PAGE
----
There are moments when it seems like the entire U.S. auto industry is collapsing in slow motion. The process is so full of uncertainty and real pain that a cold, rational analysis of the implications for small manufacturers may seem beside the point. But as the shockwave of Chrysler’s and General Motor’s bankruptcies reverberates through the second, third, and fourth tiers of suppliers, there are important lessons to be learned for the future, particularly concerning what sort of economic bets make the most sense for 21st century manufacturing companies.
The first lesson is that many suppliers who invest heavily in turnkey operations that cater specifically to the auto industry or one single customer are simply out of luck. They cannot easily find a place in the new business ecosystem this way, and many will find it impossible to adapt. They are paying the price for a “big bet” strategy: investments in expensive, single-purpose capital equipment that can deliver very large economies of scale but cannot easily be repurposed.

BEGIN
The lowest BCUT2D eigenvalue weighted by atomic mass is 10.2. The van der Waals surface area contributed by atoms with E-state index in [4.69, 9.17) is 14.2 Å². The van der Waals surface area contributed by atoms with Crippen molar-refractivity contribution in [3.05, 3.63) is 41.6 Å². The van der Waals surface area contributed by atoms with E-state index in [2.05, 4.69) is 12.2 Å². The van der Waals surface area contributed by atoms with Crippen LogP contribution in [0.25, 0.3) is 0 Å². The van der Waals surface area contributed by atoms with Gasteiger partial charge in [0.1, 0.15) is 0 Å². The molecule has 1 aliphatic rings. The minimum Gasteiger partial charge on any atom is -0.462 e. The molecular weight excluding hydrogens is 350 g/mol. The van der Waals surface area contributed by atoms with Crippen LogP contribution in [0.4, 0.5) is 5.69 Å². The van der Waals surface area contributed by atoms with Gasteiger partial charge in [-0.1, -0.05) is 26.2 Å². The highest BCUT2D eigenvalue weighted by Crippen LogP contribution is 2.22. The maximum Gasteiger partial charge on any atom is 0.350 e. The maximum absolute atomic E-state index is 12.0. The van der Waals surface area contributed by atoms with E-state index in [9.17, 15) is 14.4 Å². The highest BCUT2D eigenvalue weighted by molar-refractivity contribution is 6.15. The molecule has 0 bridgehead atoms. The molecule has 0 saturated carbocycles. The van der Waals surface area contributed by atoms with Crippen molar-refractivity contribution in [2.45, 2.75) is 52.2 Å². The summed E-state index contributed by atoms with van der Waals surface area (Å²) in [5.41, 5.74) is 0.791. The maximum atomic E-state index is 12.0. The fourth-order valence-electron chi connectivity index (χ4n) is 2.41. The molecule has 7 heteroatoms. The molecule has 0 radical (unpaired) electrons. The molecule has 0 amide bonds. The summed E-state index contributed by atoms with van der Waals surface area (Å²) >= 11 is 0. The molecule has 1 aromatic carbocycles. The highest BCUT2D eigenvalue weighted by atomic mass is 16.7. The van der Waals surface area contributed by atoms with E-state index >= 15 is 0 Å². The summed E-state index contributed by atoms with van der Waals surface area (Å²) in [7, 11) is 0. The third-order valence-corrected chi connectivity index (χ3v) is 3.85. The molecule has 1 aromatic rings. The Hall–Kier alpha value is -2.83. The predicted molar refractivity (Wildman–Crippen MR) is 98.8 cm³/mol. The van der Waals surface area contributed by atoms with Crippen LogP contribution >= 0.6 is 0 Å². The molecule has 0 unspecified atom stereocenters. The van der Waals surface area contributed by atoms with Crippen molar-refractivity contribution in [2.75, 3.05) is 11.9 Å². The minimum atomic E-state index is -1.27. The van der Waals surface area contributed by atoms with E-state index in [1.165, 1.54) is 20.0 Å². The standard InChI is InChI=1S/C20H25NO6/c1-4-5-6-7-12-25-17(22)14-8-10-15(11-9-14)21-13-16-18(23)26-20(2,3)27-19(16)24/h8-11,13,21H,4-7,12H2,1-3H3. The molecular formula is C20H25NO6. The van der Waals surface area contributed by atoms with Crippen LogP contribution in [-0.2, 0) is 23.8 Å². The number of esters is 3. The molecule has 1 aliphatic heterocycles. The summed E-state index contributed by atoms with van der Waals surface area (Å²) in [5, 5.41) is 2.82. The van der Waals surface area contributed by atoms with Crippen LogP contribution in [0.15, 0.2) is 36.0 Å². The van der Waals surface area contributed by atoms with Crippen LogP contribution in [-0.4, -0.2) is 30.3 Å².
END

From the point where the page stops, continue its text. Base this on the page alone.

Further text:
The second lesson is that suppliers in the lower tiers of the supply chain are potentially less vulnerable to a sea change such as the one occurring in the auto industry. While these companies can be more vulnerable to foreign competition because their products are typically not complicated, they are also more flexible, with production capabilities that can be adapted to multiple markets.
Component Engineers Inc., a precision metal component manufacturer with machining, stamping, and wire electrical discharge machining capabilities, is a good example of this adaptability. As far back as the mid-1980s, the company began to encounter stiff competition in the automotive sector brought about by declining auto sales. Rather than simply try harder, the company shifted its focus to include the medical sector. How CEI achieved this illustrates the third lesson about manufacturing success today and in the future: What happens on the factory floor is only part of the story, and arguably not the most important part.
One of the first things CEI did was to obtain ISO 9001:2000 and 13485:2003 certification, which are globally recognized standards that specify requirements for providing medical devices and services. The company also altered aspects of how it created and handled paperwork to meet medical sector expectations. Once the company had achieved some initial success, it followed up with attendance at industry events and advertising in appropriate trade journals.
Today CEI has customers in the aerospace, government, and electronics sectors as well as medical and automotive. The company’s head count grew from 34 in 2000 to 90 in 2008. A good example that in order to succeed, companies must continually seek to expand and diversify, rather than rest on their laurels.